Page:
Laid-off teachers look for their Plan B
Sarah Gardner:Thousands of teachers are notheading back to school this week. Budget cuts have hit one of this country's largest professions especially hard. In the last three years, more than 300,000 education jobs have disappeared. And that's left a lot of people working on their Plan B. Former technology teacher Chris Bjuland found his at the airport.
Chris Bjuland:I was working as a teacher in the Archdiocese of San Francisco, and I got called down to the principal’s office one day between classes, and he said, “Well I’m sorry to do this, but we’ve had some budget problems and so we’re going to have to let you and all the part-time teachers go.”
I did look for other teaching jobs. After about a year of really trying and seeing how frustrating it was, it was time to open up the horizons.
One day while flying out of the San Francisco airport I saw the SFO airport museum. I got on their website and thought, “Well maybe I could do something with them.” So I wrote them a letter and then it just went from there. I got hired on as a part-time person and that’s where I’m at right now.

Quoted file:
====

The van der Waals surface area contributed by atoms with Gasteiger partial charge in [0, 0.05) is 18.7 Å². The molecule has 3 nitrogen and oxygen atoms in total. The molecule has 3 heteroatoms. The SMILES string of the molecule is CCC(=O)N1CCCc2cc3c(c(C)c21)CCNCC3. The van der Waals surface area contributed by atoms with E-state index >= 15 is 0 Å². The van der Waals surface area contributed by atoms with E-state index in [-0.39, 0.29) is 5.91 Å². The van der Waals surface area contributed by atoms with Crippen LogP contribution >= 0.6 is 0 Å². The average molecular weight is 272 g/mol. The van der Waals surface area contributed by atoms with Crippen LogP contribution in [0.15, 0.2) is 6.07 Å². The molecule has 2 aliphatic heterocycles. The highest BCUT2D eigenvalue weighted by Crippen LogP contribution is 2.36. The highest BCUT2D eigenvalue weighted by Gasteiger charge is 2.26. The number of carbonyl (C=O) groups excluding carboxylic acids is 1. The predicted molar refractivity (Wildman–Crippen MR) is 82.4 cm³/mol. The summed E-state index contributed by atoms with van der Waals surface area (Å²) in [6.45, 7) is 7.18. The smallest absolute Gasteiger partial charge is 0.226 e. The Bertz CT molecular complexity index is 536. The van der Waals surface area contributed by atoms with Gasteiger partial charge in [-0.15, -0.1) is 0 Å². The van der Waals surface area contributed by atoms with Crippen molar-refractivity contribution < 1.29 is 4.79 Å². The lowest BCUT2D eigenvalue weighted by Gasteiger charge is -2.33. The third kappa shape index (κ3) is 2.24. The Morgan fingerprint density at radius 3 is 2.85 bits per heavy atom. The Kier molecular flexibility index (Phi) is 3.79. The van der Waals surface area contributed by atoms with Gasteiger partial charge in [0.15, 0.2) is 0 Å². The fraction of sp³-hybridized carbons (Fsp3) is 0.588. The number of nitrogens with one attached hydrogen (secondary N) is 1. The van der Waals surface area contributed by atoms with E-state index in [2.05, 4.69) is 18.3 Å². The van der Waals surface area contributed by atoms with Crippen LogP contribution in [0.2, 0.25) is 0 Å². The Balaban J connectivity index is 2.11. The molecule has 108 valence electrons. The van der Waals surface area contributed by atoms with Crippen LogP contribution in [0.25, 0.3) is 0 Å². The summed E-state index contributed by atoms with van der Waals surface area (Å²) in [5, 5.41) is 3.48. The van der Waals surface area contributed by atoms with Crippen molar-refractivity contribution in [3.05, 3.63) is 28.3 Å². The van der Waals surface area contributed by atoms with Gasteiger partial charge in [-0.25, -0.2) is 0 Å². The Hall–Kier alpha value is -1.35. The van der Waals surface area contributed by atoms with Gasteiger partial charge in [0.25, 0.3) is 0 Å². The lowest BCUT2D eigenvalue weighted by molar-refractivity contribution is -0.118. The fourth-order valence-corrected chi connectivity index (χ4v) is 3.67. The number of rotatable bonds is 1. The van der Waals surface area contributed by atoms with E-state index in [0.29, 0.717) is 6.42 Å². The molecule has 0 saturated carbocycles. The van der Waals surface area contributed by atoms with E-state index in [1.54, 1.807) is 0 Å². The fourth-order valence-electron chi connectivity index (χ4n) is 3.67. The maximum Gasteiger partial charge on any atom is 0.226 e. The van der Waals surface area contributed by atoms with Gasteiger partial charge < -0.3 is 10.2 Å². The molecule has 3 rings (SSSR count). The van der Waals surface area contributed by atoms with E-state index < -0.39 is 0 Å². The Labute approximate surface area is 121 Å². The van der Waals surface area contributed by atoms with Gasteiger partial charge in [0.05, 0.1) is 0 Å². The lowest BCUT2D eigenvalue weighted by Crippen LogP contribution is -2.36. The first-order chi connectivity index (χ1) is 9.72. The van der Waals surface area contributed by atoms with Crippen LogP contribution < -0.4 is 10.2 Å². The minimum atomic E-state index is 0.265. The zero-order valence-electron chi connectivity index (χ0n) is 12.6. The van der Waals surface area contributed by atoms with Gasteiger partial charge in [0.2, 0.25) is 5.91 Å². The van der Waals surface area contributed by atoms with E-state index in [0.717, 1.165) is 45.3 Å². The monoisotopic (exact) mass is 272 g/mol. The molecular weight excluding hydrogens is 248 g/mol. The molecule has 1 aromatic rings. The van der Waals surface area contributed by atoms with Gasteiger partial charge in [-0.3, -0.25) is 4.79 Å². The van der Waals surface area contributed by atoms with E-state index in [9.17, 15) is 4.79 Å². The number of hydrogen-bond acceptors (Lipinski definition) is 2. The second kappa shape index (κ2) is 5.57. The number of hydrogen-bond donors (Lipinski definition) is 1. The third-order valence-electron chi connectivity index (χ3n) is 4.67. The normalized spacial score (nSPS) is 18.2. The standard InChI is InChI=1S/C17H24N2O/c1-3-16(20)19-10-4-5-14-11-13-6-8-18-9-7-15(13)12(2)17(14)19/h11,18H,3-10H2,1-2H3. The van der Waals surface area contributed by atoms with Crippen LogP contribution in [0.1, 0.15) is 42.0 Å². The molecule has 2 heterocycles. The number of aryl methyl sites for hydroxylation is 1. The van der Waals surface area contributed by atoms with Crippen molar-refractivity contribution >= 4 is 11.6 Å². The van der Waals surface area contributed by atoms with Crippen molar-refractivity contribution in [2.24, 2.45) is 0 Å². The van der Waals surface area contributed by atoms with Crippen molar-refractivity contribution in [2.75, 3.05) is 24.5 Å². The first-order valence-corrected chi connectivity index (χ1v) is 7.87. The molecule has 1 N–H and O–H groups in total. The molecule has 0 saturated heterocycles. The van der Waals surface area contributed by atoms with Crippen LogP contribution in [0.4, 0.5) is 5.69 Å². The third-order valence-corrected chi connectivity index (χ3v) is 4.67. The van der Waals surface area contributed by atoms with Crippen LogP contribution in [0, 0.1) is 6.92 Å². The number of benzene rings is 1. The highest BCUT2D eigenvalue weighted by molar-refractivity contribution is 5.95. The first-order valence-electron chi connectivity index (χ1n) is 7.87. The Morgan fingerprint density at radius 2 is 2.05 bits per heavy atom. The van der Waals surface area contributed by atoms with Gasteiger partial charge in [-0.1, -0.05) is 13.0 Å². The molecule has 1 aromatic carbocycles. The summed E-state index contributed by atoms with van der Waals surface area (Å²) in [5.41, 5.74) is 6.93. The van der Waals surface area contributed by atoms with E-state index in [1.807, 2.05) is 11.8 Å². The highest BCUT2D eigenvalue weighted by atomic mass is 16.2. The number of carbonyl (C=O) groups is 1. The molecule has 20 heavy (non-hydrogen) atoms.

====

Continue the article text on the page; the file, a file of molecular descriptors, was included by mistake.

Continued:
I’m earning less than I was as a teacher -- a lot less. But you know, you do what you can to survive.
What I miss is working with the kids. I miss seeing that smile on their face when they get something and saying, “Hey, I contributed to this and this person is going to go on and do good things and I helped with that.”
I’m married and so we live on double income, but no, it’s not a job that would allow me to pay all my bills.
One of the nice things about it, which was a little bit different than teaching, is people treat me with respect and they want to know what I know. They value what skills I have and I’m not afraid to go to work. I’m not afraid to say, “Hey, I don’t know how to do something.” Everybody’s there on the same side.
Gardner: Thanks to Amy Scott for producing this piece. For more tales of teachers after teaching